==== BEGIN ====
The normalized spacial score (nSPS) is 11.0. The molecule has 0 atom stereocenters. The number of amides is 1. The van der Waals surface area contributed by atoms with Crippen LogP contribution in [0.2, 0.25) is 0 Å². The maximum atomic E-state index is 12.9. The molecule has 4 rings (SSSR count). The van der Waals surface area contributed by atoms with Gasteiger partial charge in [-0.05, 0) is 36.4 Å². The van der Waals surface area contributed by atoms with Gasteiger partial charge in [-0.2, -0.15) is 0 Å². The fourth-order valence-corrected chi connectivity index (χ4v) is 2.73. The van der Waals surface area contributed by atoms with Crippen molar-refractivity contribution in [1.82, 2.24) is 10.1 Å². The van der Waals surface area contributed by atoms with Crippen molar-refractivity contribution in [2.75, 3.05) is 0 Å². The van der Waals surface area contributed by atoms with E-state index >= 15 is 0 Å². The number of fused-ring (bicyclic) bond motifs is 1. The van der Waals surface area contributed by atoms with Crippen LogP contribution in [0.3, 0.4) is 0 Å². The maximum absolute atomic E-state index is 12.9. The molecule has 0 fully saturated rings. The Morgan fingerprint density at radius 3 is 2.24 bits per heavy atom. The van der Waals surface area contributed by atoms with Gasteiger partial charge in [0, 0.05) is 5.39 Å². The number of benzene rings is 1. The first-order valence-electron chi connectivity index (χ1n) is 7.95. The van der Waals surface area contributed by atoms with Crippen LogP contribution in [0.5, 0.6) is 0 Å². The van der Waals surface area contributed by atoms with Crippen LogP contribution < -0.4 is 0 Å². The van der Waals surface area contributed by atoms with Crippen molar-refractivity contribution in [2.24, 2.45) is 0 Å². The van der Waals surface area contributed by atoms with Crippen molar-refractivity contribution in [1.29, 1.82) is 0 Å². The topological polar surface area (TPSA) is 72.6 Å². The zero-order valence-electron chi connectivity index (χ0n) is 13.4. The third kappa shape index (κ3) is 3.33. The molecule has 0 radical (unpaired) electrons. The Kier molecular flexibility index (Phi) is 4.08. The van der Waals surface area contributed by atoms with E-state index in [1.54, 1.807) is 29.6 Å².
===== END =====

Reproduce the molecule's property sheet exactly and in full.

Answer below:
The normalized spacial score (nSPS) is 11.0. The molecule has 0 atom stereocenters. The number of amides is 1. The van der Waals surface area contributed by atoms with Crippen LogP contribution in [0.2, 0.25) is 0 Å². The maximum atomic E-state index is 12.9. The molecule has 4 rings (SSSR count). The van der Waals surface area contributed by atoms with Gasteiger partial charge in [-0.05, 0) is 36.4 Å². The van der Waals surface area contributed by atoms with Gasteiger partial charge in [-0.2, -0.15) is 0 Å². The fourth-order valence-corrected chi connectivity index (χ4v) is 2.73. The van der Waals surface area contributed by atoms with Crippen molar-refractivity contribution in [1.82, 2.24) is 10.1 Å². The van der Waals surface area contributed by atoms with Crippen molar-refractivity contribution in [2.75, 3.05) is 0 Å². The van der Waals surface area contributed by atoms with E-state index >= 15 is 0 Å². The number of fused-ring (bicyclic) bond motifs is 1. The van der Waals surface area contributed by atoms with Crippen LogP contribution in [0.3, 0.4) is 0 Å². The maximum absolute atomic E-state index is 12.9. The molecule has 0 fully saturated rings. The Morgan fingerprint density at radius 3 is 2.24 bits per heavy atom. The van der Waals surface area contributed by atoms with Gasteiger partial charge in [0, 0.05) is 5.39 Å². The number of benzene rings is 1. The first-order valence-electron chi connectivity index (χ1n) is 7.95. The van der Waals surface area contributed by atoms with Crippen LogP contribution in [0.5, 0.6) is 0 Å². The van der Waals surface area contributed by atoms with Crippen LogP contribution < -0.4 is 0 Å². The van der Waals surface area contributed by atoms with Crippen molar-refractivity contribution in [2.24, 2.45) is 0 Å². The van der Waals surface area contributed by atoms with Crippen molar-refractivity contribution in [1.29, 1.82) is 0 Å². The topological polar surface area (TPSA) is 72.6 Å². The zero-order valence-electron chi connectivity index (χ0n) is 13.4. The third kappa shape index (κ3) is 3.33. The molecule has 0 radical (unpaired) electrons. The Kier molecular flexibility index (Phi) is 4.08. The van der Waals surface area contributed by atoms with E-state index in [1.54, 1.807) is 29.6 Å².